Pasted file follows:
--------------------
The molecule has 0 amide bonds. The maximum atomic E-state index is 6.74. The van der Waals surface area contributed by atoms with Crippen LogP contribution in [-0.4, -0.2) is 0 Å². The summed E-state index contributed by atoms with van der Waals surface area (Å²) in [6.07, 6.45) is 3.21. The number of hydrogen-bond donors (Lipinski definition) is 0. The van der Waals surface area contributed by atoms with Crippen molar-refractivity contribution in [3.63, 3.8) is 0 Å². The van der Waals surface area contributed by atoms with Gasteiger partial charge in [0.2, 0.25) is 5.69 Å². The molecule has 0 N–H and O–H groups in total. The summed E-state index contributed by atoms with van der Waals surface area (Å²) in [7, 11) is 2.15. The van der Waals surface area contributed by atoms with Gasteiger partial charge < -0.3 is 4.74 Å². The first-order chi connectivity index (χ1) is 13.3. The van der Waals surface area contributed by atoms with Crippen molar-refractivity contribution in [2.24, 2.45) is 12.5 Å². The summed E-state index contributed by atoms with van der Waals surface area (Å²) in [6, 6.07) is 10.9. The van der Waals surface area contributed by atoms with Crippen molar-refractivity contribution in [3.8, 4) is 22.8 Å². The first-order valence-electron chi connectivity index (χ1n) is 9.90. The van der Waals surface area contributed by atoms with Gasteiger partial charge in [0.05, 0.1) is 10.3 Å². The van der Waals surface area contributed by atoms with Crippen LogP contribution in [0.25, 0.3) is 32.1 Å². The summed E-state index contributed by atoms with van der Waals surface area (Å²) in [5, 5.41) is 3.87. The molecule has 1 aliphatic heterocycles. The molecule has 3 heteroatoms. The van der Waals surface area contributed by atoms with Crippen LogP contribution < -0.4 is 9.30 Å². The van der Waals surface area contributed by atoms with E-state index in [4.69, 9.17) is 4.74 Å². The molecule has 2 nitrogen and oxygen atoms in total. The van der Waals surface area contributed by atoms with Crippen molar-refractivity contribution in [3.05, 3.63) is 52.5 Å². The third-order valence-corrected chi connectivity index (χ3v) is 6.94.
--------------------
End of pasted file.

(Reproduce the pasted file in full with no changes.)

The molecule has 0 amide bonds. The maximum atomic E-state index is 6.74. The van der Waals surface area contributed by atoms with Crippen LogP contribution in [-0.4, -0.2) is 0 Å². The summed E-state index contributed by atoms with van der Waals surface area (Å²) in [6.07, 6.45) is 3.21. The number of hydrogen-bond donors (Lipinski definition) is 0. The van der Waals surface area contributed by atoms with Crippen molar-refractivity contribution in [3.63, 3.8) is 0 Å². The van der Waals surface area contributed by atoms with Gasteiger partial charge in [0.2, 0.25) is 5.69 Å². The molecule has 0 N–H and O–H groups in total. The summed E-state index contributed by atoms with van der Waals surface area (Å²) in [7, 11) is 2.15. The van der Waals surface area contributed by atoms with Gasteiger partial charge < -0.3 is 4.74 Å². The first-order chi connectivity index (χ1) is 13.3. The van der Waals surface area contributed by atoms with Crippen molar-refractivity contribution in [2.24, 2.45) is 12.5 Å². The summed E-state index contributed by atoms with van der Waals surface area (Å²) in [6, 6.07) is 10.9. The van der Waals surface area contributed by atoms with Crippen molar-refractivity contribution in [3.8, 4) is 22.8 Å². The first-order valence-electron chi connectivity index (χ1n) is 9.90. The van der Waals surface area contributed by atoms with Gasteiger partial charge in [0.05, 0.1) is 10.3 Å². The van der Waals surface area contributed by atoms with Crippen LogP contribution in [0.25, 0.3) is 32.1 Å². The summed E-state index contributed by atoms with van der Waals surface area (Å²) in [5, 5.41) is 3.87. The molecule has 1 aliphatic heterocycles. The molecule has 3 heteroatoms. The van der Waals surface area contributed by atoms with Crippen LogP contribution < -0.4 is 9.30 Å². The van der Waals surface area contributed by atoms with E-state index in [4.69, 9.17) is 4.74 Å². The molecule has 2 nitrogen and oxygen atoms in total. The van der Waals surface area contributed by atoms with Crippen molar-refractivity contribution in [3.05, 3.63) is 52.5 Å². The third-order valence-corrected chi connectivity index (χ3v) is 6.94.